Starring Jaeden Lieberher, Jeremy Ray Taylor, Sophia Lillis, Finn Wolfhard, Chosen Jacobs, Jack Dylan Grazer, Wyatt Oleff and Bill Skarsgård.
Directed by Andy Muschietti.
I’m actually reviewing a new film! I decided on this occasion to hand my (George’s) money over to Empire to see what all the fuss was about. If you read my top 10, you’ll see I’m a fan of horror and I’m always looking for a new one rather than re-watching old classics. Most of the new ones these days I wait for general release but It was something I was really keen to see.
The story follows seven young kids, identifying themselves as ‘The Losers’ Club’, taking it upon themselves to investigate the children that are going missing at an alarming rate. The mysterious culprit appears to be an immortal, creepy clown known as Pennywise. Well, it’s definitely different. Good different. There are of course typical horror conventions that remain predictable (running towards danger rather than away, jumps and blood etc.) but this horror definitely had depth that so many lack these days. I had seen the original 1990 TV series, so was pleased to see Muschietti had included subtle similarities in this 2017 remake.
Firstly, I have to say the soundtrack was epic. I hadn’t heard any of the songs before, and every song seemed to fit the scene perfectly. A lot of time and effort has obviously gone into this film to make it stand out and just offer the audience something else. The soundtrack matched the characters – it was youthful and fun. Some of the songs you wouldn’t expect to hear in a horror, but it really worked. It made the film really distinctive.
The casting was excellent too. You can’t beat a coming-of-age film in any capacity or genre, and to have a basically unknown, child-led cast was wicked. The set up was very similar to past classics such as The Goonies and Stand by Me (another King adaption) which means the kids are important, and Muschietti is patient enough to devote precious screen time establishing each member of the Losers’ Club and their respective dysfunctional lives. There’s a lot to get through, but each of the seven losers gets their time, and the result is a truly well rounded ensemble, as awkward and romantic as they are foul-mouthed and funny. Credit must go to the young cast, among whom there is not a single weak link; it’s as authentic a portrayal of children faced with adolescence, as you’re ever likely to see.
Crucially, the personal barriers that each of the Losers face, from hypochondriac mothers to sexually abusive fathers, are filmed with just as much menace and horror as the supernatural scenes, and are arguably more disturbing. This is It’s great strength: it wants you to care about these kids, invites you to share in their deep troubles and aids the facing-your-fears story by being, fundamentally, a human drama first and a supernatural horror second.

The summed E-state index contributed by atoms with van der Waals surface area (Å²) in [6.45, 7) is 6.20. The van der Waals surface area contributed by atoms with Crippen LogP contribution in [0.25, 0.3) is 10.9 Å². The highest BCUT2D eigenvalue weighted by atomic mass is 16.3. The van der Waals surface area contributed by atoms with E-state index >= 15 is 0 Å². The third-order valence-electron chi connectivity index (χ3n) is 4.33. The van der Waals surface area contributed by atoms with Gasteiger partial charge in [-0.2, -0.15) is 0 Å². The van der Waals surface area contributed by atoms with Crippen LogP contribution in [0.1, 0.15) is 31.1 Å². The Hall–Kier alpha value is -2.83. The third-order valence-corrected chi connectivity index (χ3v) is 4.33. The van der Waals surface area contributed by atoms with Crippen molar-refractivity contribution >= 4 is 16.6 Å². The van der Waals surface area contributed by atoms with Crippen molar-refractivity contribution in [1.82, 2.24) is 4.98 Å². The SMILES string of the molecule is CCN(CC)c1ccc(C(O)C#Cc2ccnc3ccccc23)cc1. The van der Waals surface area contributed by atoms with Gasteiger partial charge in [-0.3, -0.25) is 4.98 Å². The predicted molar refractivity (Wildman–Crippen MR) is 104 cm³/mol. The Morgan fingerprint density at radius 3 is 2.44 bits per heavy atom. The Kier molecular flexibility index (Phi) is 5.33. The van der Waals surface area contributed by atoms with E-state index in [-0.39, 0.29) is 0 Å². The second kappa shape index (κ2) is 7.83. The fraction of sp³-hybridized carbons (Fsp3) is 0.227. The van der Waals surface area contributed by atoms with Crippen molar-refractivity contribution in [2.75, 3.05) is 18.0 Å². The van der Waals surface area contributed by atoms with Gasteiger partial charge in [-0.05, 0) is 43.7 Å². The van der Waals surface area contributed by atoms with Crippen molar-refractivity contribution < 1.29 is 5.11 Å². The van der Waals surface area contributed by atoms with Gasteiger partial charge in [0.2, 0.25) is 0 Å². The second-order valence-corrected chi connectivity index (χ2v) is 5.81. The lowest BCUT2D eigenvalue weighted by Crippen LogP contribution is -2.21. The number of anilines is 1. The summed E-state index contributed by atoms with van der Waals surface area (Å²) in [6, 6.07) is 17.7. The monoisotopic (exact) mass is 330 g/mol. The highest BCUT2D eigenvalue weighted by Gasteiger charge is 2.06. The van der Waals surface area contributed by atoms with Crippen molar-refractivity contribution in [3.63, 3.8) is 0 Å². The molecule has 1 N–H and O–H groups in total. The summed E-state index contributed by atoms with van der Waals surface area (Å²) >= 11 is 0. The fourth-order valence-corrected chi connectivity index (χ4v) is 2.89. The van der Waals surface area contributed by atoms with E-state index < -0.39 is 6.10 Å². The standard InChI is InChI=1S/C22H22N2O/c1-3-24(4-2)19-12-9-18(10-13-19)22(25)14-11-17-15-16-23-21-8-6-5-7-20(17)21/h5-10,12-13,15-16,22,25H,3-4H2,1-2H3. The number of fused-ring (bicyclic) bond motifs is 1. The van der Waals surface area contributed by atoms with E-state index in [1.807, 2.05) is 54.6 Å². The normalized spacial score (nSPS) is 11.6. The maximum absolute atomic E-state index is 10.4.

It was also really funny! A black comedy. Apart from being enjoyable, the comedy actually keeps you hooked and encourages you to keep guessing. Like, someone just died or succumbed to injury and we are laughing at Richie’s latest remark? It’s a weird mix but again, it really worked. It took the sting out of many of the jumps that feature throughout. Finn Wolfhard in this film especially was ridiculously entertaining.
So we come to Pennywise. For me, I’m really picky about what scares me. The original Pennywise, played by the great Tim Curry was way scarier for me because it was just a human in a costume, something that could easily happen. What do you think?
Jump forward to 2017; Pennywise has longer teeth, a warped face and menacing, unnatural eyes. Doesn’t do it for me I’m afraid. I mentioned before the typical horror stereotypes it adheres to – in a way it was also a let down for me. It becomes unrealistic when the kids voluntarily go down into the basement, or follow the creepy voice upstairs or outside. Obviously kids if anyone are the least likely to do that! Pennywise should have crept up on them unannounced for sure. I also got bored towards the end on the kids quest to kill Pennywise. It really dragged. The tunnels were really disorientating, and you lose track of where each character is and why on earth they would run off from the group. It also just became really unrealistic, and took all the fear out of the situation. Horror for me has always worked far better on minimal special effects and CGI. Isn’t it more petrifying when you are watching something that could easily happen? I jumped a lot through the film, but whether that was through fear or just a nervous disposition I’m not sure.
I liked this film because it was about much more than Pennywise (the horror aspect). It’s refreshing to have a different modern take on a horror, and to have a bit more of the budget dedicated to the sound and cinematography department than just the special effects and how to maximise anxiety . Maybe I just have to accept that if I chose to go and see a film like this, I have to expect an element of improbable scenarios and just hope the narrative and other aspects make for a pleasant viewing experience. I think I will give it four!